Introduction to Memory

1. Background

  • Program must be brought (from disk) to memory and placed within process for it to be run
  • Main memory and registers are only storage CPU can access directly
  • Memory unit only sees a stream of addresses + read requests
    • or address +data and write request
  • Register access in one CPU clock (or less)
  • Main memory can take many cycles (stalls)
  • Cache sit between main memory and CPU registers
  • Protection of memory required to ensure correct operation 
2. Address binding
  • Addresses represented in different ways at different stages of a program’s life
    • source code addresses usually symbolic
    • compile code addresses bind to relocated addresses
      • i.e., 14 bytes from beginning of this module
    • Linker or loader will bind relocatable addresses to absolute addresses
    • Each binding maps one address space to another
  • Address binding of instructions and data to memory addresses can happen at three different stages
    • compile time: if memory location known a priori, absolute code can be generated; must recompile code if starting location changes
    • load time: must generate relocatable code if memory location is not known at compile time
    • execution time: binding delayed until run time if the process can be moved during its execution from one memory segment to another
      • need hardware support for address maps (e..g, base and limit registers)
3. Multistep Processing of a user program
4. Logical v.s. Physical Address Space
  • The concept of a logical address space that is bound to a separate physical address space is central to proper memory management
    • logical address: generated by the CPU; also referred to as virtual address
    • physical address: address seen by the memory unit
  • Logical and physical addresses are the same in compile-time and load-time address-binding schemes; logical (virtual) and physical addresses differ in execution-time address-binding scheme.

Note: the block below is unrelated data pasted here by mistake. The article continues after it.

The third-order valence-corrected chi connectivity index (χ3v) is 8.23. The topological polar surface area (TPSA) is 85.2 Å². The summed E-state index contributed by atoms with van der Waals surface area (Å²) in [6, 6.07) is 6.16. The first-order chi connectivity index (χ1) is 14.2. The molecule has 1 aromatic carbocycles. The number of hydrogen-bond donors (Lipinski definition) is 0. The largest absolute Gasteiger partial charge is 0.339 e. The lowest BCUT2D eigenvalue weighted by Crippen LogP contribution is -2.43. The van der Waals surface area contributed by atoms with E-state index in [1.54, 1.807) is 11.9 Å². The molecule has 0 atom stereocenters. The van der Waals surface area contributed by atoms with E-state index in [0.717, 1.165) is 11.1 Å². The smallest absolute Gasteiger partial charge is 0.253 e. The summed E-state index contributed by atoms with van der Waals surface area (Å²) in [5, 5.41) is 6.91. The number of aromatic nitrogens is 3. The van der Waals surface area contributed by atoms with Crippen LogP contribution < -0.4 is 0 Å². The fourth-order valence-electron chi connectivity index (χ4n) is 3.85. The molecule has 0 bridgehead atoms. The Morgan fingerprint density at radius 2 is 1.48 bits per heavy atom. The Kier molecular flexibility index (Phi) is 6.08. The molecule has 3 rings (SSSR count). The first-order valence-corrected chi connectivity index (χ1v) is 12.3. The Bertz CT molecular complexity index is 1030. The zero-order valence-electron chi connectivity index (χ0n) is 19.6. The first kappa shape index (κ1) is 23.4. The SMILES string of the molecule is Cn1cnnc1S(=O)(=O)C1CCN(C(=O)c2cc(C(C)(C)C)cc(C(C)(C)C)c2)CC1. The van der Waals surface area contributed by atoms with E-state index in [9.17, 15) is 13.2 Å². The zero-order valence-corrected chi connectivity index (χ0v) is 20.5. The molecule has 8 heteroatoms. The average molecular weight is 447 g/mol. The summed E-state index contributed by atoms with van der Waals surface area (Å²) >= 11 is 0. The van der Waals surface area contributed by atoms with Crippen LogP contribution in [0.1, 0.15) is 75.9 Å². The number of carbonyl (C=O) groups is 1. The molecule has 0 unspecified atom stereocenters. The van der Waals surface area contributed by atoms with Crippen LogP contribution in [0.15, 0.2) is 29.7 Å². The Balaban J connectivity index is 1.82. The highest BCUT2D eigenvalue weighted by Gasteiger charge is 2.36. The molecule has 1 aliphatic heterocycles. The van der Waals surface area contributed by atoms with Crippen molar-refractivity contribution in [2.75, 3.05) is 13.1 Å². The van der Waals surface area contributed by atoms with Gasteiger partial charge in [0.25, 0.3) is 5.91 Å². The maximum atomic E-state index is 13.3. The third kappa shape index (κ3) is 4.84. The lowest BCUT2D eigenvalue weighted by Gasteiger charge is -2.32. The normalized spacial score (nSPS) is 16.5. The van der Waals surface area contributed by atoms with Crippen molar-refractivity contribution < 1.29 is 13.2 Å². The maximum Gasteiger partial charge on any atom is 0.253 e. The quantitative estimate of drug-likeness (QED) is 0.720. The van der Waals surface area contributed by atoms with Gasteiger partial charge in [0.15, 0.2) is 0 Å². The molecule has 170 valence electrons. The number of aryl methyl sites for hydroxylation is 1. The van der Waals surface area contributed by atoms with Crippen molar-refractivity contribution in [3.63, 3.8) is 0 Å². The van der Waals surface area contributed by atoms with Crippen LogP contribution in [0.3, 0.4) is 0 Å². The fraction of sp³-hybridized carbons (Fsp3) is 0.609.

• Logical address space is the set of all logical addresses generated by a program
  • Physical address space is the set of all physical addresses generated by a program
5. Dynamic loading
  • routine is not loaded until it is called
  • better memory-space utilization; unused routine is never loaded
  • all routines kept on disk is relocatable load format
  • useful when large amounts of code are needed to handle infrequently occurring cases
  • no special support from the operation system is required
    • implemented through program design
    • OS can help by providing libraries to implement dynamic loading
6. Dynamic Linking
  • Static linking
    • system libraries and program code combined by the loader into the binary program image
  • Dynamic liking
    • linking postponed until execution time
      • small piece of code, stub, used to locate the appropriate memory-resident library rountine
  • Stub replaces itself with the address of the routine, and executes the routine
  • Operating system checks if routine is in processes’ memory address
    • if not in address space, add to address space
  • Dynamic linking is particularly useful for libraries
    • system also known as shared libraries
  • Consider applicability to patching system libraries
    • versioning may be needed
7. Base and Limit Registers
  • A pair of base and limit registers define the logical address space
8. Hardware address protection with base and limit registers
9. Memory Management Unit (MMU)
  • Hardware device that at run time maps virtual to physical address
  • The user program deals with logical address; it never sees the real physical addresses
    • execution-time binding occurs when reference is made to location in memory
    • logical address bound to physical address

10. Dynamic relocation using a relocation register

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